Kir is a popular French apéritif made by adding crème de cassis (blackcurrant liqueur) to dry white wine. It is typically served chilled as a refreshing and fruity cocktail.

Kir recipe

  • 9 cl (9 parts) white wine
  • 1 cl (1 part) crème de cassis

Add the crème de cassis to the bottom of the glass, then top up with wine.

Directions for how to make the Kir

  1. Take a Wine glass (white).
  2. Measure and pour 1 cl (1 part) of crème de cassis into the bottom of the glass.
  3. Measure and pour 9 cl (9 parts) of white wine into the glass, filling it up to the top.
  4. Stir the mixture in the glass gently.
  5. Add ice if desired.
  6. Serve and enjoy!

Tips for how to make the perfect Kir

  • Chill the wine and the crème de cassis before preparing the drink.
  • Use a 1:5 ratio of crème de cassis to wine for the perfect balance of sweetness and acidity.
  • Swirl the crème de cassis at the bottom of the glass before pouring the wine on top for a beautiful color gradient.
  • Garnish with a twist of lemon peel for an extra pop of flavor.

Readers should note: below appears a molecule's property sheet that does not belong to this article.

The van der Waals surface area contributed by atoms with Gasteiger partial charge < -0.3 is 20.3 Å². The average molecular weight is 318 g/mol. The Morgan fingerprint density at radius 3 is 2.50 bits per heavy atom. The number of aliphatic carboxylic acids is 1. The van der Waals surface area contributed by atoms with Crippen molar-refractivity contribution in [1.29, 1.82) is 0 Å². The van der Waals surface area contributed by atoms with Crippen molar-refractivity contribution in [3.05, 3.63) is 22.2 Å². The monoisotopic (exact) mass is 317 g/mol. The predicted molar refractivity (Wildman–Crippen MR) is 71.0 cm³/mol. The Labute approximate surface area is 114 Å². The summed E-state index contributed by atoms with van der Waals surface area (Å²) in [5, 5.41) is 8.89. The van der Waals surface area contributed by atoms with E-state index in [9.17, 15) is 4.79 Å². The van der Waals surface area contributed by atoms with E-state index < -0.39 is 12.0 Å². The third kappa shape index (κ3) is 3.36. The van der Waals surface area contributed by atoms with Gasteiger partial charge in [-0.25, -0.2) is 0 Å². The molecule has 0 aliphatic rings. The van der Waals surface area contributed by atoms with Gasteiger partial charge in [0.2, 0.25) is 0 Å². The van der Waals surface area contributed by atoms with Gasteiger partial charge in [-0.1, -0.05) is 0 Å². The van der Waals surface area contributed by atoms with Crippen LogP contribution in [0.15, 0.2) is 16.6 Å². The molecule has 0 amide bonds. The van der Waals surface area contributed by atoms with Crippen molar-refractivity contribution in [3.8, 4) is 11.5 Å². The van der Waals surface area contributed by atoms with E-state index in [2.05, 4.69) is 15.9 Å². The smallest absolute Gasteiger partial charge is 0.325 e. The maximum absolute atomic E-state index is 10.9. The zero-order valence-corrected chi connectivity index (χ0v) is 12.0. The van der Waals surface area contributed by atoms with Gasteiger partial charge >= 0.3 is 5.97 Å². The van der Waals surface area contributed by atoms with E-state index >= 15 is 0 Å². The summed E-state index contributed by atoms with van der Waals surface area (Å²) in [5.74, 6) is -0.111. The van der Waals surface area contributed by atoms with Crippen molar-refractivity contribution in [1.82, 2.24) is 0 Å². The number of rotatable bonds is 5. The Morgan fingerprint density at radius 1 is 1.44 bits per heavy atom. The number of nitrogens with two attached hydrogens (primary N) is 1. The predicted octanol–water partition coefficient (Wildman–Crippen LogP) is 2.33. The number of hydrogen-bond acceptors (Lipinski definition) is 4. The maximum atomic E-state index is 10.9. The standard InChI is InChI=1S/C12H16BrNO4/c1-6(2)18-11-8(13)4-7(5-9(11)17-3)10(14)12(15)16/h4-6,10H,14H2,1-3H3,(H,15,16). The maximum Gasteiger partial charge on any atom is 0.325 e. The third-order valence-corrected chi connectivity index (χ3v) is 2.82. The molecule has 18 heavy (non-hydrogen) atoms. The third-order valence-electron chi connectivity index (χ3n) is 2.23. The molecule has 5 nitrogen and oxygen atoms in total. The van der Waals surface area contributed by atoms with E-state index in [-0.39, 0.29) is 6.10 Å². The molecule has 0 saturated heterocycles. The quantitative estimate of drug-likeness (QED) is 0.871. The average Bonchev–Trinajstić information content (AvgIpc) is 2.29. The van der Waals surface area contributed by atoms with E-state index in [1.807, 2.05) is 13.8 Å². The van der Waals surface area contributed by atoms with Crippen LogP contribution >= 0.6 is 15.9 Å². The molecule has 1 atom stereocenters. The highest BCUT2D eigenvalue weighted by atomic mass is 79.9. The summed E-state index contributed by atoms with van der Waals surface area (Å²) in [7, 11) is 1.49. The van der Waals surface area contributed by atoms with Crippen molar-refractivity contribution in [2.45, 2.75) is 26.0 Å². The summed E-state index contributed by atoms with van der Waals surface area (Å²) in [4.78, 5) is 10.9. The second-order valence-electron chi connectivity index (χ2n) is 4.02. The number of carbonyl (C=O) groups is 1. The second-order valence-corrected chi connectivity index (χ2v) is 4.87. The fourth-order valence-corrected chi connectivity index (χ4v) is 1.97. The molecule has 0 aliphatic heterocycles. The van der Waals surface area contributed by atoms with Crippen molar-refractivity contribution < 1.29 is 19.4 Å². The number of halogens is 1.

Alcohol-free alternative to the Kir

An alcohol-free alternative to the drink Kir is a mocktail called “Berry Fizz”.


  • 1/2 cup mixed berries (such as strawberries, raspberries, and blueberries)
  • 1 tbsp honey
  • 1/2 lime, juiced
  • 1/2 cup sparkling water
  • Ice


  1. In a blender, blend mixed berries, honey, and lime juice until smooth.
  2. Strain the mixture into a glass filled with ice.
  3. Top with sparkling water and stir gently.
  4. Garnish with a lime wedge and a few fresh berries.

Enjoy your refreshing and fruity non-alcoholic alternative to Kir!

Kir fun facts

  1. Kir is a French apéritif made by combining white wine with crème de cassis (blackcurrant liqueur).
  2. Kir was named after Félix Kir, a mayor of the Burgundy region in France, who popularized the drink in the 1940s.
  3. The classic ratio for Kir is four parts white wine to one part crème de cassis, but variations include using red wine instead of white or adding a splash of raspberry liqueur.
  4. In France, Kir is typically served before a meal as a palate cleanser and to stimulate the appetite.
  5. A variation of Kir, called Kir Royale, substitutes champagne for white wine, creating a more decadent and celebratory cocktail.